“ ‘Overwhelming’ ” is the word I hear most often when people call me,” says Kristie Demke, owner of Organomics, a professional organizing service.
“I’ve never met a client yet who is lazy, stupid or unmotivated. They’re all doing their very best. The disorganized people don’t call me because they’re happy being disorganized. These are people who want to be organized, but something is getting in the way.
“Certain factors have caused them to get out of their normal organizing routine. Like a new baby or retirement or moving or a flood in the basement or big layoffs at work so they’re doing the work of three people now.”
Demke has almost 20 years of experience helping people get the clutter out of their lives. She was her mother’s little helper as a child, eager to organize the kitchen cupboards. When she discovered people made money doing what she loves to do, she was on her way toward a fulfilling entrepreneurial adventure.
“It was like finding out I could get paid to eat chocolate,” she says.
In 1998, she was a pioneer in the local market, hiring herself out to folks needing to get a handle on their disorder. Eventually, she discovered what she was doing was a legitimate profession, with an official certification program in the U.S. and hundreds of cohorts trained to attack disorganization wherever they found it. Her business has developed into both a residential and corporate service.
The courses professional organizers take begin with ethics.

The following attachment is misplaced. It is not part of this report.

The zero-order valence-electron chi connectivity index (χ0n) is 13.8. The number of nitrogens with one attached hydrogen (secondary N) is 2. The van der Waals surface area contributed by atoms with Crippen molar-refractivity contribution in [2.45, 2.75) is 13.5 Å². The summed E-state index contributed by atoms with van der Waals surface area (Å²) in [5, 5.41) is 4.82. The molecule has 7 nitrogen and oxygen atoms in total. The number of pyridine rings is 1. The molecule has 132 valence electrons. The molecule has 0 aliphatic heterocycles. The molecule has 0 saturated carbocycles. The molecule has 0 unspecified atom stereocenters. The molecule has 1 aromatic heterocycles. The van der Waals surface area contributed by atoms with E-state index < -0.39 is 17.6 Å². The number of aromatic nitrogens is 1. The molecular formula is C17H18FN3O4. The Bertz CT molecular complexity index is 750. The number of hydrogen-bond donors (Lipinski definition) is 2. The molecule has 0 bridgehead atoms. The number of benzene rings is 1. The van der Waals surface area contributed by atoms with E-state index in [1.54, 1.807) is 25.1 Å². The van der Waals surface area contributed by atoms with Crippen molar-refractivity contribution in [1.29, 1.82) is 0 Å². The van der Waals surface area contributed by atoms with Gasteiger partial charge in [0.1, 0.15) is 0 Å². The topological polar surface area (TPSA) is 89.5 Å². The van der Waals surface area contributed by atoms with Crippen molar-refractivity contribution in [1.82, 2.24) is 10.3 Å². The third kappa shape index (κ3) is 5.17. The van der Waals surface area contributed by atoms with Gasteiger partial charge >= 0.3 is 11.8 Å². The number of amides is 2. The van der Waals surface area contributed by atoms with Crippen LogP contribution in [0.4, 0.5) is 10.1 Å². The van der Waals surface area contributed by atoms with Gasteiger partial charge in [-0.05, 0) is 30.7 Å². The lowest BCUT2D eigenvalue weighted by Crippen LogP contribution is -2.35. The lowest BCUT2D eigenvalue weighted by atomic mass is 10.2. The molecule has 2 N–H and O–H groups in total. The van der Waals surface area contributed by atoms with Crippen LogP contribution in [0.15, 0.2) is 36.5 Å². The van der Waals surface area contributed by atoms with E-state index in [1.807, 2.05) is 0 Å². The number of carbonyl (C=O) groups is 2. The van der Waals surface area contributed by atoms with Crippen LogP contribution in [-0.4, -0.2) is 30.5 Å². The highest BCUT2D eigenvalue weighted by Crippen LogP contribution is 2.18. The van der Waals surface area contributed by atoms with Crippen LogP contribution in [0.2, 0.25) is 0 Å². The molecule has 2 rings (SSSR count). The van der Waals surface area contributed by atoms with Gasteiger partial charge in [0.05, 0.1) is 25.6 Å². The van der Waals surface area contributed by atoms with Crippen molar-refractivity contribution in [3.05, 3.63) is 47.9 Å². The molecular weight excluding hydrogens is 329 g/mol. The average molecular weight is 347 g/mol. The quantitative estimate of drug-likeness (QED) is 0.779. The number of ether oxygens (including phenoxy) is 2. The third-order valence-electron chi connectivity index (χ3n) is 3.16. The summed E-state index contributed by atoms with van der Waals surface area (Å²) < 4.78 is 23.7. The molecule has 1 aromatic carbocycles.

“You are working very closely with people, so you have to be aware of boundaries,” says Demke, a member of the 600-strong Professional Organizers in Canada, which has 14 chapters across the country, and 40 members in the Edmonton area.
Stacy Walker, vice-president of the local chapter and a professional organizer for 12 years, also emphasizes the importance of being sensitive. She specializes in extreme clutter and chronic disorganization, including hoarding, and her work brings her into the homes of people who may feel embarrassed by how chaotic their living space has become.
“A lot of people get into organizing thinking it’s about closet audits and junk drawers, but it’s a lot deeper than that,” she says. “You’re in people’s homes, and you’re dealing with their stuff on a very intimate level. A lot of people have taken some deep breaths to let you in that door.”
Walker’s business focuses on the genuinely overwhelming cases. Those may include people with diagnosed conditions such as ADHD or obsessive disorder, but she’s finding as boomers age, there’s a call for helping families unwind households to downsize or to sort through the belongs of a diseased parent.
“What we’re trying to teach people is that when you’re starting to deal with that phase of your life, start dealing with your stuff now so that you don’t burden your family with it, and so you don’t have to go through this trauma of letting go without having control. Seniors down-sizing is the biggest growth area in this field,” Walker says.
Demke wants to emphasize that organizers have to be non-judgmental to win clients’ trust. One person’s disaster is another’s unique organizational method.
“A messy desk is a sign that your desk is messy, nothing more,” she insists.
“There’s as many different reasons for it as there are people. If (clutter) is getting in the way of your work, your deadlines or whatever, by all means, let’s tackle it. But if it’s not getting in the way of what you do, or your colleagues or your superiors, what do I care?”
Demke recommends a couple of books for the do-it-yourselfer. Laura Leist’s book Eliminate Chaos is an excellent guide to household organizing. Laurence Seton’s On Top of Everything is the best resource for managing multiple projects, she says.
A professional organizer’s service runs from $50 to $125 an hour, and a typical session will last three hours.